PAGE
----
Maybe the clue is in the words “deny self.” When we put ourselves in the center, when we are thinking about “poor me,” we are not denying ourselves and taking up the cross. But when we can put others in the center, then we are taking up the cross, as Jesus did, and (to go back to our examples above) we raise wonderful children, we help our world be a more just place, and we create a pleasant living environment for those around us AND FOR OURSELVES!!! As Jesus added, whoever loses his life for my sake and that of the gospel will save it. In a sense, it is like, “when life gives you lemons, make lemonade.”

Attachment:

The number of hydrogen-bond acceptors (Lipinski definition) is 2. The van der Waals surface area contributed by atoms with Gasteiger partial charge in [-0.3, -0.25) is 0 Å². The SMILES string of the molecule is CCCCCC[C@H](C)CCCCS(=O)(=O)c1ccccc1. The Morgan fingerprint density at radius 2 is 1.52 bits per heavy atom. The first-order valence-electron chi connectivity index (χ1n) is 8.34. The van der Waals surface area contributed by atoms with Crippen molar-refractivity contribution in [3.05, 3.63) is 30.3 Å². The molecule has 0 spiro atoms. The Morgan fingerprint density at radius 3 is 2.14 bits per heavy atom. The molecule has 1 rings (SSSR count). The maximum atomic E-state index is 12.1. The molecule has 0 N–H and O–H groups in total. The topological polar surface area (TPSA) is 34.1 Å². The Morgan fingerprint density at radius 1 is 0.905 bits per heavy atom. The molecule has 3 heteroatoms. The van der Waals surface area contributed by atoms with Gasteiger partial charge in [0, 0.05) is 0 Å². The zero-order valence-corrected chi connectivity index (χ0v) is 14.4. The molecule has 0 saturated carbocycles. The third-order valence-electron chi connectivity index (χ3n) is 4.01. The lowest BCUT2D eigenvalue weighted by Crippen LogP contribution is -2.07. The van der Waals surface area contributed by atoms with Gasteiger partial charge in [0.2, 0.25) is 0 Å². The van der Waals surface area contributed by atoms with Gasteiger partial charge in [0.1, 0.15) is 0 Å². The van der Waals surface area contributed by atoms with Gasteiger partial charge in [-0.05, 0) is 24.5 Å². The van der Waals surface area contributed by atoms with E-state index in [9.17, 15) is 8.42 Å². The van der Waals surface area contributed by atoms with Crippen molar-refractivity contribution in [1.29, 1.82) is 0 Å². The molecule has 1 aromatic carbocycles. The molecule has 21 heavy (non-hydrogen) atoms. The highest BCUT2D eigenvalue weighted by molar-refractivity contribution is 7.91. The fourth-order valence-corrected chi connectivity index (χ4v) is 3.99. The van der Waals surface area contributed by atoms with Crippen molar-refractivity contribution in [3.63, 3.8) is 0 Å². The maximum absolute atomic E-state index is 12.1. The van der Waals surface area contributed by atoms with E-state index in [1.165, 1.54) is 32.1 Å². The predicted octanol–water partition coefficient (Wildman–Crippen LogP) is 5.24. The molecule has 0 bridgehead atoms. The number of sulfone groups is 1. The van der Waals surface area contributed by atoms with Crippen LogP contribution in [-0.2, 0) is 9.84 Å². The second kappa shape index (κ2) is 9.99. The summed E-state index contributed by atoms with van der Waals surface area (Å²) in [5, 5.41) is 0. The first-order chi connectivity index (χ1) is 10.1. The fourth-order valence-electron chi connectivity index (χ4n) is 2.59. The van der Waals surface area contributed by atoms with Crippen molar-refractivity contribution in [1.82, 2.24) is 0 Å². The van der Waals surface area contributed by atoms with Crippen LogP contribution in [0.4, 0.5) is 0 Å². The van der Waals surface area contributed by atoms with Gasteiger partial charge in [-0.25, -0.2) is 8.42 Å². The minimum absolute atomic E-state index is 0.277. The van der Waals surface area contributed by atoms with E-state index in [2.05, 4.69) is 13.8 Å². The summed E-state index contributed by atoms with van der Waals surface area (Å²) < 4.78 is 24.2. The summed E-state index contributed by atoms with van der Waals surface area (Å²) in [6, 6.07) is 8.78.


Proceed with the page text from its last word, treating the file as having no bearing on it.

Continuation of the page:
I invite us to reflect this week on how well we do at embracing the difficulties of life. Do we let them drag us down? Or are we able to embrace them with an attitude that brings life and peace to ourselves and those around us? God bless.
Church sign of the week: The world is divided into people who think they are right.
This coming Sunday, September 12th, we will be celebrating a special “Welcome Back” Mass at 10:30 followed by a luncheon in the gym. Please join us (click here for more information and to register).
Today is the feast day of Blessed Mary of the Apostles, who joined Francis Jordan in founding the Salvatorian Sisters. Blessed Mary felt called to be a missionary, to bring Christ to others in the world. But, in the mid-19th century, the role of women religious was very limited. Blessed Mary joined and left several religious communities, before beginning her own ministry of running a community house for poor, working women. She was attracted by the openness and inclusivity of Jordan’s attempt to involve all baptized people in active